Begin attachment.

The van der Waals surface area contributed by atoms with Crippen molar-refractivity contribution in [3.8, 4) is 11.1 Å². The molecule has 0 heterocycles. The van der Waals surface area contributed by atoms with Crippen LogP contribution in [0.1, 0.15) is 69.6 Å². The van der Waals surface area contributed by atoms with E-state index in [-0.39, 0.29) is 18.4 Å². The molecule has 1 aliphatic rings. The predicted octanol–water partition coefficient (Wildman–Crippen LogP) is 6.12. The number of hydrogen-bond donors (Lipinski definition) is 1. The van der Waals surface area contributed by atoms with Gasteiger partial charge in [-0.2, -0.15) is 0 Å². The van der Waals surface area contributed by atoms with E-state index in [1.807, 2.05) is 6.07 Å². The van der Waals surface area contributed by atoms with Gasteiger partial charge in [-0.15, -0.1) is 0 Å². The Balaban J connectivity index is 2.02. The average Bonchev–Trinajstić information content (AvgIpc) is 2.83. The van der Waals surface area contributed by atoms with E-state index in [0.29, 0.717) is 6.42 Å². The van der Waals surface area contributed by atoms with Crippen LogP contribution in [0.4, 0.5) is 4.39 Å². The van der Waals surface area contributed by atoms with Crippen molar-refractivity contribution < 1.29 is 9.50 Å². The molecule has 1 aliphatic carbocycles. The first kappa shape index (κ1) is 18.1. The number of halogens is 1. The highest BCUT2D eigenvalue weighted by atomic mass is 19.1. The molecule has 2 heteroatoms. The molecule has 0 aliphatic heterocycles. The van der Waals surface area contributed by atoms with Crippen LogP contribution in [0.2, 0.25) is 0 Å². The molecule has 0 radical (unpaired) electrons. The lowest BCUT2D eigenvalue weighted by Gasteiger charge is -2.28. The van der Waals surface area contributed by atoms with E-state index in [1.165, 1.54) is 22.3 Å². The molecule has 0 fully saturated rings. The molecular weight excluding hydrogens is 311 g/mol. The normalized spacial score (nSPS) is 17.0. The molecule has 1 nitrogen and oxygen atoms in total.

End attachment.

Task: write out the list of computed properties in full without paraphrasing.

The van der Waals surface area contributed by atoms with Crippen molar-refractivity contribution in [3.8, 4) is 11.1 Å². The molecule has 0 heterocycles. The van der Waals surface area contributed by atoms with Crippen LogP contribution in [0.1, 0.15) is 69.6 Å². The van der Waals surface area contributed by atoms with E-state index in [-0.39, 0.29) is 18.4 Å². The molecule has 1 aliphatic rings. The predicted octanol–water partition coefficient (Wildman–Crippen LogP) is 6.12. The number of hydrogen-bond donors (Lipinski definition) is 1. The van der Waals surface area contributed by atoms with Gasteiger partial charge in [-0.2, -0.15) is 0 Å². The van der Waals surface area contributed by atoms with E-state index in [1.807, 2.05) is 6.07 Å². The van der Waals surface area contributed by atoms with Gasteiger partial charge in [-0.15, -0.1) is 0 Å². The Balaban J connectivity index is 2.02. The average Bonchev–Trinajstić information content (AvgIpc) is 2.83. The van der Waals surface area contributed by atoms with E-state index in [0.29, 0.717) is 6.42 Å². The van der Waals surface area contributed by atoms with Crippen LogP contribution in [0.4, 0.5) is 4.39 Å². The van der Waals surface area contributed by atoms with Crippen molar-refractivity contribution < 1.29 is 9.50 Å². The molecule has 1 aliphatic carbocycles. The first kappa shape index (κ1) is 18.1. The number of halogens is 1. The highest BCUT2D eigenvalue weighted by atomic mass is 19.1. The molecule has 2 heteroatoms. The molecule has 0 aliphatic heterocycles. The van der Waals surface area contributed by atoms with Crippen LogP contribution in [0.2, 0.25) is 0 Å². The molecule has 0 radical (unpaired) electrons. The lowest BCUT2D eigenvalue weighted by Gasteiger charge is -2.28. The van der Waals surface area contributed by atoms with E-state index in [1.165, 1.54) is 22.3 Å². The molecule has 0 fully saturated rings. The molecular weight excluding hydrogens is 311 g/mol. The normalized spacial score (nSPS) is 17.0. The molecule has 1 nitrogen and oxygen atoms in total.